And yet, at some point, the mediation had to give way, not so much by breaking down as by building up to the point where it became a world of its own, in whose signs it was possible to apprehend the world itself, in its primal nakedness. This is something that happens in everyday life, after all. When we strike up a conversation, we are often trying to work out what our interlocutor is thinking. And it seems impossible to ascertain those thoughts except by a long series of inferences. What could be more closed off and mediated than someone else’s mental activity? And yet this activity is expressed in language, words resounding in the air, simply waiting to be heard. We come up against the words, and before we know it, we are already emerging on the other side, grappling with the thought of another mind. Mutatis mutandis, the same thing happens with a painter and the visible world. It was happening to Rugendas. What the world was saying was the world.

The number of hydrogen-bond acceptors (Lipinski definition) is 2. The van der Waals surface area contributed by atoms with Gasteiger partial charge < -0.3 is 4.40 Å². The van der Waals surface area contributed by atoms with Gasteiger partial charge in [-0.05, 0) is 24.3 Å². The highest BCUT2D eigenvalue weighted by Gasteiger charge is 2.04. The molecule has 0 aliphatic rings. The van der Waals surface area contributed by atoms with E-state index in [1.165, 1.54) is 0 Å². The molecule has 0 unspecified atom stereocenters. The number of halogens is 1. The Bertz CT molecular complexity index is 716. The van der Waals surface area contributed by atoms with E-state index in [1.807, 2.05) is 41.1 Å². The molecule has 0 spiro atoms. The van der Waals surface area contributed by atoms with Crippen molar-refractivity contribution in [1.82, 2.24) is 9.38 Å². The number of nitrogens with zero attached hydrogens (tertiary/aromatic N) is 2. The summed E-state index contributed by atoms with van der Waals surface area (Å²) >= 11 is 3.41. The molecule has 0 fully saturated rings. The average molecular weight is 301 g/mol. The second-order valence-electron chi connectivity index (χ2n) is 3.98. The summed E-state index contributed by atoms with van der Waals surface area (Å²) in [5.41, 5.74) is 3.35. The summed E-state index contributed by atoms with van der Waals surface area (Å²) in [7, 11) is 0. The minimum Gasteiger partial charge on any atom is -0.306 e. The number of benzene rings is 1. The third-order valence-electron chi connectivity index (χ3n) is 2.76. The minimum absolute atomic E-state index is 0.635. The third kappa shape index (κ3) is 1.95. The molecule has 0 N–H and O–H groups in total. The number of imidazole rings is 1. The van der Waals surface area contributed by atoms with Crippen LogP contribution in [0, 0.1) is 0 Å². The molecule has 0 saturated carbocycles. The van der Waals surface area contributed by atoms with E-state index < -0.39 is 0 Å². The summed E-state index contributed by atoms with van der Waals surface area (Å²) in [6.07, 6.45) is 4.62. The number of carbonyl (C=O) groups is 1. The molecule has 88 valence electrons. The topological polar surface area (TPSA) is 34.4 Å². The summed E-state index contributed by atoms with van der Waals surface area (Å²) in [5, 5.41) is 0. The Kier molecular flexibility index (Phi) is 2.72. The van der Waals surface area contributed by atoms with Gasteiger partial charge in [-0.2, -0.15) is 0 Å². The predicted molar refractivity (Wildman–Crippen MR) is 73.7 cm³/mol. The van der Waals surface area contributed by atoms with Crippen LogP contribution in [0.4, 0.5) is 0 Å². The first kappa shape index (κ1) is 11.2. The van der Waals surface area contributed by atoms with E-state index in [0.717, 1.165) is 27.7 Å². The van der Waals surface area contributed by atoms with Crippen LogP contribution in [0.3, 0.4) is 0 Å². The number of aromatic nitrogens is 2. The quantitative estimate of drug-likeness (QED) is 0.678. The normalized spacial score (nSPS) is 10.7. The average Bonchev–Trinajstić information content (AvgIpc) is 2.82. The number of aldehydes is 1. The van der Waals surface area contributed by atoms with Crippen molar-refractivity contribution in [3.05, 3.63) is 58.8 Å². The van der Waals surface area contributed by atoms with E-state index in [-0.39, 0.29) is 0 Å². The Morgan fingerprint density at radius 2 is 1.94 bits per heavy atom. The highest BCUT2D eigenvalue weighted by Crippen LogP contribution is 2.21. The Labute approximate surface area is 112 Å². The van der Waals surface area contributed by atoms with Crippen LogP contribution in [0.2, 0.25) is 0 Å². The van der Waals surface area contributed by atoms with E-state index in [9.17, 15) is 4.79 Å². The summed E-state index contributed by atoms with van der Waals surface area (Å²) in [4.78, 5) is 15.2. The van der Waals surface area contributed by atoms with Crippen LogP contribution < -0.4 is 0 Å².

César Aira, An Episode in the Life of a Landscape Painter